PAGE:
I don't mind using parties to contest elections, but I'd prefer a non-partisan parliament once elected, and a proportionally representative cabinet/government. That's how I'd create stability and accountability and flexibility.

Thursday, May 3, 2007

Maude Barlow came to Guelph Last Night

Maude Barlow came to Guelph Last Night to deliver a sermon in the Norfolk Street United Church, the message was Living Water and the victories of commoners around the globe in retaining or regaining their wetland stewardship, their access to free clean water, the driving back of the Nestle-Mammonites and the Coke-Pepsi Bablyon/Assyrian codes of corporate water taking throughout the Third, Second and First Worlds, Water Warriors with Water Keepers waging peace against mercenary Water Hunters, communities struggling to remain indigenous, local rites of spiritual passage since time immemorial made in the presence of ancient waters denied, people around the world, having enough. Maud Barlow in Guelph last night testifying of water battlers uniting over water, overthrowing armed fortress water-corps security forces through public pressure, defeating gun-toting compound guards at the places where the waters were stolen by Law and reclaimed by the grace of Living Water, darkness repudiated.

Communities are rising around the globe to defend water after hunted-down springs passed into the hands of water extraction profiteers courtesy of government charters, privateers draining ancient commons, the threat of violence growing in places, easing in others, the time of deciding arriving, the separating of the sheep from the goats, the choice to either live how the Waters would have us live, or die in our own waste, wrack and ruin, that choice upon us, the battle of the Age in which we live here among us being fought over water.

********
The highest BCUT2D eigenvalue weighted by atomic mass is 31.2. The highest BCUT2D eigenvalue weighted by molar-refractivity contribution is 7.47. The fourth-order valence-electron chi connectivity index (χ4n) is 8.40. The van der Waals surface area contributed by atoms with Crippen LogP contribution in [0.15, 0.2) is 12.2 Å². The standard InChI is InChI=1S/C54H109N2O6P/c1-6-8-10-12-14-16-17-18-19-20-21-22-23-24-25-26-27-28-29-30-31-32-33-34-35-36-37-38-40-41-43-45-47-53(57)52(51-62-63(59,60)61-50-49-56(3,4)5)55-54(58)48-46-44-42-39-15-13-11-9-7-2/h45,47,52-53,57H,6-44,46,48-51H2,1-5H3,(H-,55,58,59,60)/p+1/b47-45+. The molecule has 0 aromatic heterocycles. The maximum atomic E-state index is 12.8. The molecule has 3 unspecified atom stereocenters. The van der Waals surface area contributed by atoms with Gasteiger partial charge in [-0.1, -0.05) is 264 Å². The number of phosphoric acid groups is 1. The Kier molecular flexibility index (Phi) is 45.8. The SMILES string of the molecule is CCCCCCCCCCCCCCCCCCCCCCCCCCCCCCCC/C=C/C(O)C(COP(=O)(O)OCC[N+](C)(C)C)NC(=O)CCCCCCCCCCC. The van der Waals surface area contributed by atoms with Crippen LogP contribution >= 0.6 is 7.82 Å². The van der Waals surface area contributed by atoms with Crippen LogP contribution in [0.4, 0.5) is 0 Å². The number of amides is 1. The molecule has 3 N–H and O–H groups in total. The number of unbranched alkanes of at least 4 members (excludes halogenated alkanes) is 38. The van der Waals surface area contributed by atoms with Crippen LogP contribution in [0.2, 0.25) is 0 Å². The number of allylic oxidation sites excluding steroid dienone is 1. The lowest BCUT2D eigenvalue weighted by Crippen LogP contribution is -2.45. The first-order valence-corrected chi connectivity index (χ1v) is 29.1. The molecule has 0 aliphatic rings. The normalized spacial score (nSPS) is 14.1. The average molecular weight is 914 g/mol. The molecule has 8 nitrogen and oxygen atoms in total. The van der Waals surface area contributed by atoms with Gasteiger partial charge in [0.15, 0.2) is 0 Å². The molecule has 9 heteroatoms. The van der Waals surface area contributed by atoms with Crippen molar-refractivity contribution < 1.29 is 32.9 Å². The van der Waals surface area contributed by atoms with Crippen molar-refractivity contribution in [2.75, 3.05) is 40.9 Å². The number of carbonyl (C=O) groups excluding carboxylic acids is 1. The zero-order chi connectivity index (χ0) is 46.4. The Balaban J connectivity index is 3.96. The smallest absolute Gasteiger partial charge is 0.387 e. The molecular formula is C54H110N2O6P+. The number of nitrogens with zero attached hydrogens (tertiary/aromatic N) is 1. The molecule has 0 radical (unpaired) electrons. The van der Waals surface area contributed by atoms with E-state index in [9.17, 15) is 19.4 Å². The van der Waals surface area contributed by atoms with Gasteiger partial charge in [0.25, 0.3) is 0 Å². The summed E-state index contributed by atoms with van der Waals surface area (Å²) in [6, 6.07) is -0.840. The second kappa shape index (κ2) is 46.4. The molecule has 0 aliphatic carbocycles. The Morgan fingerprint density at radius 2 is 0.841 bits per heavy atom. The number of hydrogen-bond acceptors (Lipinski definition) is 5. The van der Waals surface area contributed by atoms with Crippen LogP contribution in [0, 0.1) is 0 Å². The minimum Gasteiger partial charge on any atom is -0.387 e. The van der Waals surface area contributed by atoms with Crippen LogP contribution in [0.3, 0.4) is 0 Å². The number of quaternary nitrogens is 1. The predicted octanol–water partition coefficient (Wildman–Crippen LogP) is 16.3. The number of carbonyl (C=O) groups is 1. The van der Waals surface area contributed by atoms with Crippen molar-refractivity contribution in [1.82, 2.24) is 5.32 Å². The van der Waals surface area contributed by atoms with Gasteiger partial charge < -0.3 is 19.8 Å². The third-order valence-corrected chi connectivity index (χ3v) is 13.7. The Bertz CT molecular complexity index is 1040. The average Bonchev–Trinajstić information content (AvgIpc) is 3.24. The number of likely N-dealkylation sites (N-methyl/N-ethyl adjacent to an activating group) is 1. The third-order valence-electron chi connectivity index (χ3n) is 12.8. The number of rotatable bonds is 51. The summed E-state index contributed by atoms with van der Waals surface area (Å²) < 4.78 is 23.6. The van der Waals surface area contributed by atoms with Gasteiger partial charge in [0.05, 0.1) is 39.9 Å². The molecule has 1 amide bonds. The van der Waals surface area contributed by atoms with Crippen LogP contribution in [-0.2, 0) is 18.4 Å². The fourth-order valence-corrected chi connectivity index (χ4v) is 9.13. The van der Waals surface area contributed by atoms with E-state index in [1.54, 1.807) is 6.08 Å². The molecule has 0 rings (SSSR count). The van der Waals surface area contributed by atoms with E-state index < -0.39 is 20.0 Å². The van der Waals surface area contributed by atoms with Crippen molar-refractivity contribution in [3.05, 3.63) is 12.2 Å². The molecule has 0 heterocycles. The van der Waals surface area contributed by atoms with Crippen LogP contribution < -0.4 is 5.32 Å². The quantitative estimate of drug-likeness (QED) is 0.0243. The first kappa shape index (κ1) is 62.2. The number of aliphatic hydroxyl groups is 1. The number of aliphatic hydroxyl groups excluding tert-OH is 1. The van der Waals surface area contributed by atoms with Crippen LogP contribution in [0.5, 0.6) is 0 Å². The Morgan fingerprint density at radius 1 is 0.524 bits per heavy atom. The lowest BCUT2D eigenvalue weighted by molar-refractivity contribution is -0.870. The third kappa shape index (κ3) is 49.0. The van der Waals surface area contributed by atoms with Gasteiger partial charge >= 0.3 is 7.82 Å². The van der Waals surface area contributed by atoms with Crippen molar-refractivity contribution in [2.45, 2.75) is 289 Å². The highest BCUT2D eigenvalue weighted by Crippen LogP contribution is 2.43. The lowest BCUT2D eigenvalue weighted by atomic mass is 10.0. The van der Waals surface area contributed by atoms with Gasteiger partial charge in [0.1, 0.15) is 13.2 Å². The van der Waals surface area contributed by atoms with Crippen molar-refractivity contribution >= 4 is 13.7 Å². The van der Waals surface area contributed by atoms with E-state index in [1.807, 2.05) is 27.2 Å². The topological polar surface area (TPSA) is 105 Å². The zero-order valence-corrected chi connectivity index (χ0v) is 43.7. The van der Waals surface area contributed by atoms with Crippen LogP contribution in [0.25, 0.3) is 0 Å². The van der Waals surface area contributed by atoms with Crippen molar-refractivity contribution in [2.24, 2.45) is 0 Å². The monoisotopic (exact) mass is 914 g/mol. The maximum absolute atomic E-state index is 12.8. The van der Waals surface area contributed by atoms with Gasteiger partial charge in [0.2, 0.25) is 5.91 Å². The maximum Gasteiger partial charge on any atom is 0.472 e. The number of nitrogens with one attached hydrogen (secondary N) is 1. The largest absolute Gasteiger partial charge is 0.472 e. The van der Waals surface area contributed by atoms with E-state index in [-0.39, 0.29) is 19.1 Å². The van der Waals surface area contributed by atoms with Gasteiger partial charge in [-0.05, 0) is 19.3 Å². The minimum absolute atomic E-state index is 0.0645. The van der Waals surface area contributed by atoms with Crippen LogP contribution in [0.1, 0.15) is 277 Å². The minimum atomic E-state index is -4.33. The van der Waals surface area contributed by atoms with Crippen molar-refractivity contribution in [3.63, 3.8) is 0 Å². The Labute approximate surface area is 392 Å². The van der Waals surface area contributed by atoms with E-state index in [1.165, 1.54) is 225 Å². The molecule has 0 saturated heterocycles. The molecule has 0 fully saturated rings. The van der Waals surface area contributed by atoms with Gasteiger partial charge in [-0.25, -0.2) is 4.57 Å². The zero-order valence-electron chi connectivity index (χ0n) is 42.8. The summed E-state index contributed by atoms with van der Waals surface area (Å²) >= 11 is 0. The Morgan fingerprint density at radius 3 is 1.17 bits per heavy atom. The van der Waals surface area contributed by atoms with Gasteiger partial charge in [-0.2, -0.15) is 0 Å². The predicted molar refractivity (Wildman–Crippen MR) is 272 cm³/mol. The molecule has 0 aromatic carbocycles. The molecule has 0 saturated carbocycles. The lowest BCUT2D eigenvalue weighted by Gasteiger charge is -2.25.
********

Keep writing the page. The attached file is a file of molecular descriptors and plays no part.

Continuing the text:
Maud Barlow in Guelph last night exhorted us to become new creatures in a new creation, or remain beings doomed to the fate of our own making.
The Good News for the congregation in Guelph last night is that the Living Waters will not lose, and can not fail, we will steward Eden back into being, Justice will flow like the river Isaiah prophesied, fed "like a spring whose waters never fail." (58:11) Though Maud said that differently.

The second reading I have chosen to give alongside Maude Barlow's sermon in Norfolk United Church,I chose in memory of the sun through the stain-glass windows before dusk last evening; the way the rays glowed living colour through the gothic stone windows onto the wall above the plaque that honours the dead of the Great War...